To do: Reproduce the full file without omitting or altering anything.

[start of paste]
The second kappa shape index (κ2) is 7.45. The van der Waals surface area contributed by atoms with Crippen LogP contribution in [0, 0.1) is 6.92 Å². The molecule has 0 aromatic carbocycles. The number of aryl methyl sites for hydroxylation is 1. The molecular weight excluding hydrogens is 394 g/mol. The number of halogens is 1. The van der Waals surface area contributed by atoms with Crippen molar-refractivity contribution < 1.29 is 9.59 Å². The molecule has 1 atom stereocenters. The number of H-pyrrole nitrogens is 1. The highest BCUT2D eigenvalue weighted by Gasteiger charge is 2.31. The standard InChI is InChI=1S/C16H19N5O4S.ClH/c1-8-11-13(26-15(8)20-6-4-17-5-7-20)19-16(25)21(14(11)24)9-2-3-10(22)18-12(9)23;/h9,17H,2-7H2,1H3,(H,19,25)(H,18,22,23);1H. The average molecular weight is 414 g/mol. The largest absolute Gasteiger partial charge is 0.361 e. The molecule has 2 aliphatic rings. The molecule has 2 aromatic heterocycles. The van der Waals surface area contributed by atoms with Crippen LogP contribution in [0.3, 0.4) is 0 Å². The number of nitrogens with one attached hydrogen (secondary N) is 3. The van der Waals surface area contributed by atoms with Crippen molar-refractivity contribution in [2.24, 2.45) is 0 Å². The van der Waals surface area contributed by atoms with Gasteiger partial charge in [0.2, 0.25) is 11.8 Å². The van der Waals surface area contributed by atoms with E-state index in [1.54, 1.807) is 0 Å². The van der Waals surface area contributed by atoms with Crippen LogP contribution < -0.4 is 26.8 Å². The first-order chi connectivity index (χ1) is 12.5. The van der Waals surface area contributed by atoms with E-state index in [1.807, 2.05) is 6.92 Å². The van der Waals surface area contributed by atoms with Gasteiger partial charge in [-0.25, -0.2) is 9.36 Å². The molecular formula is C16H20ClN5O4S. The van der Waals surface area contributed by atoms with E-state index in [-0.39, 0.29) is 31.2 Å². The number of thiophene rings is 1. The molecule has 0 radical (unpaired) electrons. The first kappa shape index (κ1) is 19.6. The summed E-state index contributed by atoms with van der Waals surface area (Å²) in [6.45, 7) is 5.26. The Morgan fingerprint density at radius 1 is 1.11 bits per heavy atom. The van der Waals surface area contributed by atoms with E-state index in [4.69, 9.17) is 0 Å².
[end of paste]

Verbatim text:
The second kappa shape index (κ2) is 7.45. The van der Waals surface area contributed by atoms with Crippen LogP contribution in [0, 0.1) is 6.92 Å². The molecule has 0 aromatic carbocycles. The number of aryl methyl sites for hydroxylation is 1. The molecular weight excluding hydrogens is 394 g/mol. The number of halogens is 1. The van der Waals surface area contributed by atoms with Crippen molar-refractivity contribution < 1.29 is 9.59 Å². The molecule has 1 atom stereocenters. The number of H-pyrrole nitrogens is 1. The highest BCUT2D eigenvalue weighted by Gasteiger charge is 2.31. The standard InChI is InChI=1S/C16H19N5O4S.ClH/c1-8-11-13(26-15(8)20-6-4-17-5-7-20)19-16(25)21(14(11)24)9-2-3-10(22)18-12(9)23;/h9,17H,2-7H2,1H3,(H,19,25)(H,18,22,23);1H. The average molecular weight is 414 g/mol. The largest absolute Gasteiger partial charge is 0.361 e. The molecule has 2 aliphatic rings. The molecule has 2 aromatic heterocycles. The van der Waals surface area contributed by atoms with Crippen LogP contribution in [0.3, 0.4) is 0 Å². The number of nitrogens with one attached hydrogen (secondary N) is 3. The van der Waals surface area contributed by atoms with Crippen molar-refractivity contribution in [2.24, 2.45) is 0 Å². The van der Waals surface area contributed by atoms with Gasteiger partial charge in [0.2, 0.25) is 11.8 Å². The van der Waals surface area contributed by atoms with E-state index in [1.54, 1.807) is 0 Å². The van der Waals surface area contributed by atoms with Crippen LogP contribution < -0.4 is 26.8 Å². The first-order chi connectivity index (χ1) is 12.5. The van der Waals surface area contributed by atoms with E-state index in [1.807, 2.05) is 6.92 Å². The van der Waals surface area contributed by atoms with Gasteiger partial charge in [-0.25, -0.2) is 9.36 Å². The molecular formula is C16H20ClN5O4S. The van der Waals surface area contributed by atoms with E-state index in [-0.39, 0.29) is 31.2 Å². The number of thiophene rings is 1. The molecule has 0 radical (unpaired) electrons. The first kappa shape index (κ1) is 19.6. The summed E-state index contributed by atoms with van der Waals surface area (Å²) in [6.45, 7) is 5.26. The Morgan fingerprint density at radius 1 is 1.11 bits per heavy atom. The van der Waals surface area contributed by atoms with E-state index in [4.69, 9.17) is 0 Å².